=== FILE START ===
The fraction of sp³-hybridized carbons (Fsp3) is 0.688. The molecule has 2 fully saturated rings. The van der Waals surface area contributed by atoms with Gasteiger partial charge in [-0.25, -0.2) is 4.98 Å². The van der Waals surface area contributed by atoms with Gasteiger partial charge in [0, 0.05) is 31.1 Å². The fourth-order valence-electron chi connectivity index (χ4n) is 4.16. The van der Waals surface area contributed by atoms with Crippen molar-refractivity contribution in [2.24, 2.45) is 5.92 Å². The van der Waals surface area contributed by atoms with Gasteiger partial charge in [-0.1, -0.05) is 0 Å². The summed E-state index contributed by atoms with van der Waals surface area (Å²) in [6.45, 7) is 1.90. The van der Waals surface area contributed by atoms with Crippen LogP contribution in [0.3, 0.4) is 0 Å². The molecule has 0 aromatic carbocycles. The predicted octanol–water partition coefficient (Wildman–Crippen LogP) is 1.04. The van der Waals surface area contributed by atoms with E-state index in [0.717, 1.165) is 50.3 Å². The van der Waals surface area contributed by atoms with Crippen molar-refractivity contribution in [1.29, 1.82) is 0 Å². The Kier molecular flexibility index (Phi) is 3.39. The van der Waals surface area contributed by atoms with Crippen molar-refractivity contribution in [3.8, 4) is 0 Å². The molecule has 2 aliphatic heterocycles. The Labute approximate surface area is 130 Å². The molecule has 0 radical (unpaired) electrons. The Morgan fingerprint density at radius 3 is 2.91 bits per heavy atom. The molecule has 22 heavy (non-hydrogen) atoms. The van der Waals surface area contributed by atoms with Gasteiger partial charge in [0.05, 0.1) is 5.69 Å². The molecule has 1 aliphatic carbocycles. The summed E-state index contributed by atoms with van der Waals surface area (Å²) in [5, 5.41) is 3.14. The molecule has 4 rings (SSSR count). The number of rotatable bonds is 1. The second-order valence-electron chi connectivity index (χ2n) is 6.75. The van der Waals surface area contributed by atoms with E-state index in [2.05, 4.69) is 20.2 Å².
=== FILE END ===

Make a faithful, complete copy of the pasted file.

The fraction of sp³-hybridized carbons (Fsp3) is 0.688. The molecule has 2 fully saturated rings. The van der Waals surface area contributed by atoms with Gasteiger partial charge in [-0.25, -0.2) is 4.98 Å². The van der Waals surface area contributed by atoms with Gasteiger partial charge in [0, 0.05) is 31.1 Å². The fourth-order valence-electron chi connectivity index (χ4n) is 4.16. The van der Waals surface area contributed by atoms with Crippen molar-refractivity contribution in [2.24, 2.45) is 5.92 Å². The van der Waals surface area contributed by atoms with Gasteiger partial charge in [-0.1, -0.05) is 0 Å². The summed E-state index contributed by atoms with van der Waals surface area (Å²) in [6.45, 7) is 1.90. The van der Waals surface area contributed by atoms with Crippen LogP contribution in [0.3, 0.4) is 0 Å². The molecule has 0 aromatic carbocycles. The predicted octanol–water partition coefficient (Wildman–Crippen LogP) is 1.04. The van der Waals surface area contributed by atoms with E-state index in [0.717, 1.165) is 50.3 Å². The van der Waals surface area contributed by atoms with Crippen molar-refractivity contribution in [1.29, 1.82) is 0 Å². The Kier molecular flexibility index (Phi) is 3.39. The van der Waals surface area contributed by atoms with Crippen molar-refractivity contribution in [3.8, 4) is 0 Å². The molecule has 2 aliphatic heterocycles. The Labute approximate surface area is 130 Å². The molecule has 0 radical (unpaired) electrons. The Morgan fingerprint density at radius 3 is 2.91 bits per heavy atom. The molecule has 22 heavy (non-hydrogen) atoms. The van der Waals surface area contributed by atoms with Gasteiger partial charge in [0.05, 0.1) is 5.69 Å². The molecule has 1 aliphatic carbocycles. The summed E-state index contributed by atoms with van der Waals surface area (Å²) in [5, 5.41) is 3.14. The molecule has 4 rings (SSSR count). The number of rotatable bonds is 1. The second-order valence-electron chi connectivity index (χ2n) is 6.75. The van der Waals surface area contributed by atoms with E-state index in [2.05, 4.69) is 20.2 Å².